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Review | The Dark Pictures Anthology: The Devil In Me

Having enjoyed all of the previous titles in the Dark Pictures Anthology I have been waiting with bated breath for this newest instalment which marks the climax of season one.  The rumours regarding this title being set within the modern-day British political establishment have turned out to be false but let’s face it, no one would want to play a game that horrific.

The Dark Pictures Anthology has incredibly high production values and can accurately be described as a series of ‘interactive films’.  Split-second decisions made by players can make a huge difference to how the story develops and also mean life or death for the characters.  Making decisions within games that have true consequences is something that I always enjoy so let’s pack our bags and head off to a truly unique hotel in the XboxEra review of The Devil In Me.

This review will be as spoiler free as possible but the general premise of the story is that a production team working on a series on serial killers is invited by mysterious stranger Granthem Du’Met to film at his reconstruction of the World’s Fair Hotel on a remote island on Lake Michigan.  This is not just any hotel as its nickname the “Murder Castle” implies.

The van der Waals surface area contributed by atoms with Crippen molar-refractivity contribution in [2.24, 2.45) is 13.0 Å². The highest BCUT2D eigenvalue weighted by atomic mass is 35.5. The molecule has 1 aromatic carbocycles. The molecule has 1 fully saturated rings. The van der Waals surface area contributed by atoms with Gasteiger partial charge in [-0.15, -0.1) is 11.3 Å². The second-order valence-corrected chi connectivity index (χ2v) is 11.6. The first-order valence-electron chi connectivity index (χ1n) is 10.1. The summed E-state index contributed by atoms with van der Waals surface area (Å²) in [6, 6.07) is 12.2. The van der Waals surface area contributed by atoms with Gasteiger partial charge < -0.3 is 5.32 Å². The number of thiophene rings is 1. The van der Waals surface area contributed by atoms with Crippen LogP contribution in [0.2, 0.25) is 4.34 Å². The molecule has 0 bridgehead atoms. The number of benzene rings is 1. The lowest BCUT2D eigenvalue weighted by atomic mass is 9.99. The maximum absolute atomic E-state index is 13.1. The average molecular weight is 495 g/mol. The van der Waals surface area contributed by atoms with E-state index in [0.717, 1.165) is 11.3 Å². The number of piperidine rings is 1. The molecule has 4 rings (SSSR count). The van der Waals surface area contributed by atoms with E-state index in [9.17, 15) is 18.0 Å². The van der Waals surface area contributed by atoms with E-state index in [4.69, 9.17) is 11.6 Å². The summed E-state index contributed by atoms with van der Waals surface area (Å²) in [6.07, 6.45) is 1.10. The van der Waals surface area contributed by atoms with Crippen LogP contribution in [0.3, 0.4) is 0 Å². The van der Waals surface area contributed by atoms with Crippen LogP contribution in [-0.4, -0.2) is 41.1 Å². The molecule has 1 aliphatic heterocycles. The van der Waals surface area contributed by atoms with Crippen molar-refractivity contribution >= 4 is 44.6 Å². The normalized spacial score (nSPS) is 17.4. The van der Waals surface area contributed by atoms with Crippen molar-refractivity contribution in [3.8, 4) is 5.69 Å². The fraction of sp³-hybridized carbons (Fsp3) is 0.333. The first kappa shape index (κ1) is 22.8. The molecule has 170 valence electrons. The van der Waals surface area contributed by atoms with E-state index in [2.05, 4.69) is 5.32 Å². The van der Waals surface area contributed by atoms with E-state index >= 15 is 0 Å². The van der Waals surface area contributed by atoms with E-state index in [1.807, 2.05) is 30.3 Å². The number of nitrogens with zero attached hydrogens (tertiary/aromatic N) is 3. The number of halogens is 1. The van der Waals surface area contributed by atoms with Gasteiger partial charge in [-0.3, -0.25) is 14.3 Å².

Like an Amicus film

Originally designed by America’s first serial killer H. H. Holmes the building is a labyrinth of specially designed killing rooms.  The maze-like corridors contain numerous locked doors, bricked up exits and moving walls that can be manipulated to disorientate those trapped within, funnelling them into potentially ingenious demises.  Du’Met is soon spotted running to and sailing away on the only ferry back to the shore much to the bemusement of the guests.  After a dinner consisting solely of wine someone dressed as the aforementioned Holmes starts stalking the visitors, tension mounts and things get very interesting.

Being based mostly within the confines of a large building this is the most enclosed entry in the series so far.  Immersive soundscape, lighting and map design have been skilfully used to create a tense and claustrophobic atmosphere.  Each character has a different type of light source ranging from a camera flash to a cigarette lighter.  The usefulness of each device as a torch makes a vast difference to what each protagonist can see as they navigate the building.  This premise has been combined with some inspired booby traps to create more jump scares than any of the previous games and these are quality jump scares.

Every breath you take

Some slight changes have been made to the standard Dark Anthology controls and game mechanics for this title.  Players can now crawl under objects, are required to hold their balance to gain access to areas at height and have a limited inventory system.  Tool-based puzzles have been introduced and the classic ‘hold your breath’ sections have been improved immensely.  In past games, it was too easy to hit a button as soon as it appeared on screen due to the muscle memory and speed required to beat quick time events, resulting in instant failure to hold your breath.  Mercifully, this has been recognised by the developer and subtly improved to prevent accidental failures.